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Starting a Small Business/Questions on nexus, registration and taxes for LLC with partners in two different states


Hello Mr. Staub,

Thank you for taking the time to consider this question, were were just planning to file LLC ourselves in one of our home state's but it seems to be more complex and now I am not sure. I have given a lot of detail in the hopes it will help clarify the situation.

This is the scenario: I am resident in Pennsylvania and planning to form an LLC with my partner who resides in Georgia with each of us having a 50% membership in the LLC. We will be launching an online service where income will be generated from users subscribing to the online service from all 50 states plus outside of the US. We do not plan to have employees for the first few years, only contractors. We will be using cloud web services and hosting services distributed throughout the US to power the service, the LLC wont own any data-centers or have a physical office in any state other than a 'headquarters' we declare to be wherever we choose. However, both my partner and I will actively work on developing and launching the product from our homes in each of our states. We are leaning towards electing the LLC to be treated as a partnership at the federal level. We will likely have losses the first year but want to understand the implications for either losses or gains. We can choose to file the LLC in Georgia, Pennsylvania or Delaware whichever works out best.

I have done some research and am confused on the following since 'nexus' and 'doing business' relate directly to how we need to file & pay our taxes.
1. Where is there nexus? Obviously there is nexus wherever we file, but is there nexus anywhere else? I originally thought not, but I found a recent article in Boomberg “ Recent State Tax Developments for Pass-Through Entities: Nexus Over Nonresident Owners and Apportionment of Income” that indicates otherwise.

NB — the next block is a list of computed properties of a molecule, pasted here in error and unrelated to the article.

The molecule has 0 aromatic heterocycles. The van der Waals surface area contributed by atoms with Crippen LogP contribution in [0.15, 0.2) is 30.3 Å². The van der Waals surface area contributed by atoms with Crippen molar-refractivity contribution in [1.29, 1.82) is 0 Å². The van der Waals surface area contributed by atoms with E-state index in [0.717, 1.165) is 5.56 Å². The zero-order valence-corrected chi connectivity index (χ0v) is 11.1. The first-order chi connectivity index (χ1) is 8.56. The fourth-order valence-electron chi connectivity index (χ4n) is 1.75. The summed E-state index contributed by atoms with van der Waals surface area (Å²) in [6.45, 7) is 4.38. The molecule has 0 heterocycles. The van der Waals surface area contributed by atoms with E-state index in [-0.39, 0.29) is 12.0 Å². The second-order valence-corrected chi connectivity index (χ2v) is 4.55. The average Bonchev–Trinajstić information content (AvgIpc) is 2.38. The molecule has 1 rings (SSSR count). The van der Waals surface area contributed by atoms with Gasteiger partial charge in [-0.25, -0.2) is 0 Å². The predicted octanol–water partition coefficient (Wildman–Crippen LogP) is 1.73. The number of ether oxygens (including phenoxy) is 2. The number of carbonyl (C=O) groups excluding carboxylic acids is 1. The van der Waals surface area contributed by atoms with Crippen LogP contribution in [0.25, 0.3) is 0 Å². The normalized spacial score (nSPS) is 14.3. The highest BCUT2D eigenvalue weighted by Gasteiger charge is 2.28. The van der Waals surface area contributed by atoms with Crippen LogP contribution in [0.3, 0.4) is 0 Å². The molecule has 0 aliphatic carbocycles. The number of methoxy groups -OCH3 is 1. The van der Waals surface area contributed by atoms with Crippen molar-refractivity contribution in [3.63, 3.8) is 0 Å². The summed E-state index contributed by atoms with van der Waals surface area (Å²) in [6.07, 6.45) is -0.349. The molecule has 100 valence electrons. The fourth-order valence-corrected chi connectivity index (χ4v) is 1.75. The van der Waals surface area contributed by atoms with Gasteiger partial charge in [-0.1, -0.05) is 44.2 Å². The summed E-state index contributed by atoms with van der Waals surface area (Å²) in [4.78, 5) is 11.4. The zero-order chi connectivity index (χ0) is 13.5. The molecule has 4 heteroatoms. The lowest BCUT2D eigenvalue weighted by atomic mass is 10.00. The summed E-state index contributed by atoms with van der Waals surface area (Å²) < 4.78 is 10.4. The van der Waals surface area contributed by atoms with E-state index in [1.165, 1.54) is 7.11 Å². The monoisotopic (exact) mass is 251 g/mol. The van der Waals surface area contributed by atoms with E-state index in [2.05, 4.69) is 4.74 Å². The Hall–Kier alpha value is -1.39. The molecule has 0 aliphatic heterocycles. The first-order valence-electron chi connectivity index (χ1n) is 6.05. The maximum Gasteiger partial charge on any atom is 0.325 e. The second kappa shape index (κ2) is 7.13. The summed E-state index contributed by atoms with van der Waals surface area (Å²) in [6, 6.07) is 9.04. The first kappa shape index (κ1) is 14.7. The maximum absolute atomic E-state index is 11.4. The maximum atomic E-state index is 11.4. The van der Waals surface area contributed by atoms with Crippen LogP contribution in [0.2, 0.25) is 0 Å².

2. Similar to nexus, what state(s) would we considered to be doing business in since we wont have a physical presence in any state other than working from our computer in our homes.
3. If we register the LLC in Georgia or Pennsylvania, are we required to register in the other state as a foreign entity?
4. Since we each live in Pennsylvania and Georgia, is there any tax or other advantage to filing in Delaware?


Thank you for your questions.  As you will see from my responses below, technology has spurred changes in how business is conducted and the law has not really kept pace with those changes.

1. As you  know, nexus is the term used to describe the minimum level of contact that a business needs to have with a state before the state has the constitutional right to impose its taxes on the business. Even where there are tangible contacts like mail, delivery trucks, etc..., nexus is a difficult question to answer.  When a business is conducted only online, the answer becomes even less clear.  I think each of the states where you and your partner are actively working on the business would have a reasonable argument that nexus exists in those states.  It is far from certain, however.  Even less certain is whether any other state could argue that nexus exists.  For example, if you use a Virginia-based host for the website or a fulfillment company located in Ohio to store and ship the product, could those states argue that nexus exists?  It could easily turn on the very specific facts of your own situation.